This will be posted later, but it’s Tuesday, the 19th of May, as I write this, late afternoon, and I’m at Newark airport, awaiting my flight to Germany. I got here sehr early, because, well, late-afternoon/early-evening traffic around New York City can suck (that’s a technical term), and I prefer to hang with the hangars a while than to wind up in a traffic jam on the Garden State Parkway, with my blood pressure at 175/110, wondering whether I’ll make my flight.
Happily, just down the concourse from my gate is
a nice an acceptable bar that serves acceptable quite nice Brooklyn beer. They have a few varieties on tap, but I favour the Hefeweizen, which is what I’ll be drinking after the dancing over the next several days. One can’t go into that sort of thing cold and unpractised, though, so I have to get my legs on, as it were.
“Hefeweizen”, for those who aren’t into beer, is an unfiltered wheat beer that’s popular in Germany, and increasingly popular in the U.S. as well. Its name comes from the German words Hefe (yeast) and Weizen wheat, and it’s also sometimes called Weisse (white), though it’s yellow (gelb) in colour, not white. We can readily get Paulaner, Franziskaner, and Weihenstephaner brands here in the states, and there’s an increasing number of American brewers making it too, including Samuel Adams... and the Brooklyn Brewery.
And the thing is, in Germany it’s served in a particular style of glass. The Weizenglas has a very solid, heavy base, and then tapers above that to form a sort of low “waist” before it widens again with a curve, ending in a flared or bowl-like top. It’s sort of like a tall hourglass with a bit of a bowl stuck on (see right). Very elegant, really, a nice glass to drink beer from.
But the Germans are quite particular about their beer glasses, and Hefeweizen is served only in those glasses — and only Hefeweizen is served in them. There are other glasses for Pils (see left), for Altbier, for Kölsch, and so on.
Alas, at the bar in the concourse at Newark airport they are not so particular, and so I am presented with beer heresy: the affable and helpful bartender, who says “Hefeweizen” with practiced confidence, nevertheless serves it to me in a Guinness glass. This despite that they do, indeed have Weizengläser here; I know this because a woman near me is drinking her brown ale from one (Aiiiiieeeeeeeeeeeeeeeeeee!).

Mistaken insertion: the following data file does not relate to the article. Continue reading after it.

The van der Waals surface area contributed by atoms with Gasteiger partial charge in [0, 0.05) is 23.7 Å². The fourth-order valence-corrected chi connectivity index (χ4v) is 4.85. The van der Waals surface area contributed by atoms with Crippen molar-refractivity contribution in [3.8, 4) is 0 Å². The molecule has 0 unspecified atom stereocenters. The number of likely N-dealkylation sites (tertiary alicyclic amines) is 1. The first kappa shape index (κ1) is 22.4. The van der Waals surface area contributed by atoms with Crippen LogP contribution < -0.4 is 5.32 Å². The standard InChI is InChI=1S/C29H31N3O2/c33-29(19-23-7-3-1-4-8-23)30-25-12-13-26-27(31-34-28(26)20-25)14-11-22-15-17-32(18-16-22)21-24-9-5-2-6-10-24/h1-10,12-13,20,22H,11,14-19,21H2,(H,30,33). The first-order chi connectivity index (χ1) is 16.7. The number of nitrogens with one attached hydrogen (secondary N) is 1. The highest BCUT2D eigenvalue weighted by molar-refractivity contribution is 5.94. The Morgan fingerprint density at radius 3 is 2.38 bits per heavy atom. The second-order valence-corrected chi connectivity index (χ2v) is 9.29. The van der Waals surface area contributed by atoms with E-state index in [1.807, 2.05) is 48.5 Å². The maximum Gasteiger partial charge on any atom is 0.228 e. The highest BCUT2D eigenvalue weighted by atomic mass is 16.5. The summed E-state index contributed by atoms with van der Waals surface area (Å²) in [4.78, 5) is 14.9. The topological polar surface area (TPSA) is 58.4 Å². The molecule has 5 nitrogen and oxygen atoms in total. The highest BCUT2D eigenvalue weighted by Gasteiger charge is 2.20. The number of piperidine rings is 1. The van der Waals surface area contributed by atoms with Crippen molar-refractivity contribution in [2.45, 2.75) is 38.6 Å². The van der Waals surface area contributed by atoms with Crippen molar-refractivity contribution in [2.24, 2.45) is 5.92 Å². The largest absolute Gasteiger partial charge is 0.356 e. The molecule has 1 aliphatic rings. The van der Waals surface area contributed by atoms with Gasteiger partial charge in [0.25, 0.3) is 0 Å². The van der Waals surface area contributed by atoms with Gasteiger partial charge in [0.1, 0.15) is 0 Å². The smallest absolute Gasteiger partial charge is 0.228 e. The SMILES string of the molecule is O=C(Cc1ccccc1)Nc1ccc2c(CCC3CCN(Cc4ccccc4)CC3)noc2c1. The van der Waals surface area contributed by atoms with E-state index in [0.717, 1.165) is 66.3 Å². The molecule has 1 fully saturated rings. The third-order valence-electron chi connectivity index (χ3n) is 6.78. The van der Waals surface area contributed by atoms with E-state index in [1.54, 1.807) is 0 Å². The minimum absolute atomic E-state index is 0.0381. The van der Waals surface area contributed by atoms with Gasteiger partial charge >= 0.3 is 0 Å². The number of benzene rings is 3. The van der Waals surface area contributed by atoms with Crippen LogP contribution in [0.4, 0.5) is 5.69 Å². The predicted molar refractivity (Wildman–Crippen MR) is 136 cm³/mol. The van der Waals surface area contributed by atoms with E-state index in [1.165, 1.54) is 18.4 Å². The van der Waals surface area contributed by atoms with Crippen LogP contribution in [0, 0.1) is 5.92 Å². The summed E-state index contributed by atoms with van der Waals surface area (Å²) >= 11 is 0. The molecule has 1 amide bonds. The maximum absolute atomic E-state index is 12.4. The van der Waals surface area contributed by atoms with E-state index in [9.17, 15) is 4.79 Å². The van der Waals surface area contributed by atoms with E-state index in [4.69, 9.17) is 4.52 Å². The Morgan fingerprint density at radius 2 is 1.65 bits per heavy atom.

In any case, it’s kind of fun to be at the airport: there are so many happy people here. People are going on vacation and are happily anticipating their fun. People are returning home and, nice though their trips were, are looking forward to being back. There are two women and a man over there, looking at a tourist guidebook to Spain. And over on this side are two German men, perhaps going home, perhaps on the same flight I’m on. One of them has a booklet for the North Sea Jazz Festival, which seems to go well with the upbeat Billie Holiday song playing on the music system right now.
There’s a family in the corner, Mom and Dad having beer, and the kids in obvious delight over wherever it is they’re about to embark for.
And as I look out the window, there’s a Continental jet called the “Robert F. Six” (who knew they had names?) looming large in front of me, having food and baggage loaded into it. And there’s the Empire State Building and the rest of the New York City skyline in the distance.